THANKSGIVING 2017: ETERNALLY GRATEFUL
A hush, hands clasp, heads bow, and an overwhelming sense of gratitude washes over the scene.
I first feel gratitude towards the food: mountains of garlic-studded mashed potatoes, fluffy clouds of carrot puff, rivers of fat-laced gravy.
I feel gratitude towards the people near: those who gave me life; those who support my creative endeavours; those who enable me to pay my bills; those who love me.
The people far: those who are faceless, voiceless, powerless; those doing their best to make the world a better place; those who have passed on and left their mark on the hearts and minds of those still here; those who honour the infinite nature of time and energy.
Another year, another Thanksgiving weekend upon us to put gratitude at the forefront of our thoughts and actions.
And as I fall into a Tryptophan-induced haziness of exhaustion and over-indulgence, my first reflections for Thanksgiving 2017 are ones of The Path.
The Path, as we like to define it here at The Kitten Life, is the journey we're all on in this space between our birth and death, towards enlightenment.
Enlightenment can be described as the end of suffering that comes when we release all attachment.
How would you describe enlightenment? Do you feel like you're on a path towards something?
During a talk on spiritual enlightenment, Eckhart Tolle once said, “if you think you are so enlightened, go and spend a week with your parents."
If I was feeling more bitter at present (which I am not because I have a belly full of turkey and a weekend of lovely memories behind me), I might say that we are not all on the path; that one must be conscious of their capacity for growth and goodness, and their place within the cosmos, in order to be on it.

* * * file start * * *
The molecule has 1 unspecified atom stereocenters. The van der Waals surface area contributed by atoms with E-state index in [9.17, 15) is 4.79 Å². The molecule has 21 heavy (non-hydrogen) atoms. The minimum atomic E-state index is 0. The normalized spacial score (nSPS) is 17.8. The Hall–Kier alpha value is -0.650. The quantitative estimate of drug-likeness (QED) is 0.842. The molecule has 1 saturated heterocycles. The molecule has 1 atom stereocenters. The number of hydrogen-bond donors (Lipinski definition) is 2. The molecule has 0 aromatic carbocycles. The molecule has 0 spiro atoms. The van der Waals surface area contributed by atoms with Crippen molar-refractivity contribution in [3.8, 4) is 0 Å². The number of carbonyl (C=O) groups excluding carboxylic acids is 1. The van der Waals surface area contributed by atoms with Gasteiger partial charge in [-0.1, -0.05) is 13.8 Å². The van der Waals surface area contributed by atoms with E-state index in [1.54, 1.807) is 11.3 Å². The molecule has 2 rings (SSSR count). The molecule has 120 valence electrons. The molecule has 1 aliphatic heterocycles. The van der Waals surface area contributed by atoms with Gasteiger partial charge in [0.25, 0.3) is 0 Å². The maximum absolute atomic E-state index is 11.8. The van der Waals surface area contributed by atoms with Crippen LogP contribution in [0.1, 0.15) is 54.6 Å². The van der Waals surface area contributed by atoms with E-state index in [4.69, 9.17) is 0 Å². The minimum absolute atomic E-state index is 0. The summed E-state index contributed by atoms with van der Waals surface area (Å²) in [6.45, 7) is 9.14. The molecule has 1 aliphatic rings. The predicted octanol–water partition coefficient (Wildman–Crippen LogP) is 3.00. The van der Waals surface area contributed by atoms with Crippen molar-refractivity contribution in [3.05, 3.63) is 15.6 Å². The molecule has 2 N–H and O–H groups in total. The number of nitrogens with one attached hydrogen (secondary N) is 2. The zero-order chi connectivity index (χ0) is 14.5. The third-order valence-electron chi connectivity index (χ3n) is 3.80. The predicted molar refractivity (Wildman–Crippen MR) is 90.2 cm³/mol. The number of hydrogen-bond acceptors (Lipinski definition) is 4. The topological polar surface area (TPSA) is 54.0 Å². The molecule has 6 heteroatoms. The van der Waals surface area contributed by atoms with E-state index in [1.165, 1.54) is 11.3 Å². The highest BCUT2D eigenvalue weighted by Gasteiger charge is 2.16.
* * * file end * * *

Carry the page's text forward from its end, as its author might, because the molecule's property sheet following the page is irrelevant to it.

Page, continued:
However, I am feeling much more on the enlightened side of the spectrum at present, and thus feel that The Path is universal - just as being human is a universal experience - and I am grateful to meet so many people experiencing different parts of their own journeys.
Last year we wrote about "Why Showing Gratitude Leads to Joy & Happiness," with the main thesis being that gratitude begets joy, and not the other way around. But more importantly, that even if/when we "fake" gratitude, the simple act of forcing ourself to think of the things we're grateful for starts a chain reaction of positivity.
This year, we're reflecting on the universal experience of moving towards a common goal, and the gratitude we have for one another: those we love, those we loath, and every experience along the way: the good along with the bad.
With that in mind, I feel gratitude towards the simple fact that I am alive, along with so many other people, all of whom are grasping and struggling and working their way towards peace; whatever that means to them.
If we were to entertain thoughts of armageddon, the apocalypse, natural disaster, or even personal misfortune, would there truly not be anything to be grateful for in those worst-of situations? Is the mere fact that we're alive, conscious, at this present moment, enough for there to be something to feel grateful for?
(Can you tell we love thought experiments?)
And so we want to know: Is gratitude a universal concept? What do you feel gratitude towards? Does gratitude really lead to joy? Or does one first need to feel happy, or at least the absence of suffering, in order to feel gratitude?
Let us know in the comments, and from the deepest, most joyful and grateful parts of ourselves, we wish you another wonderful Thanksgiving.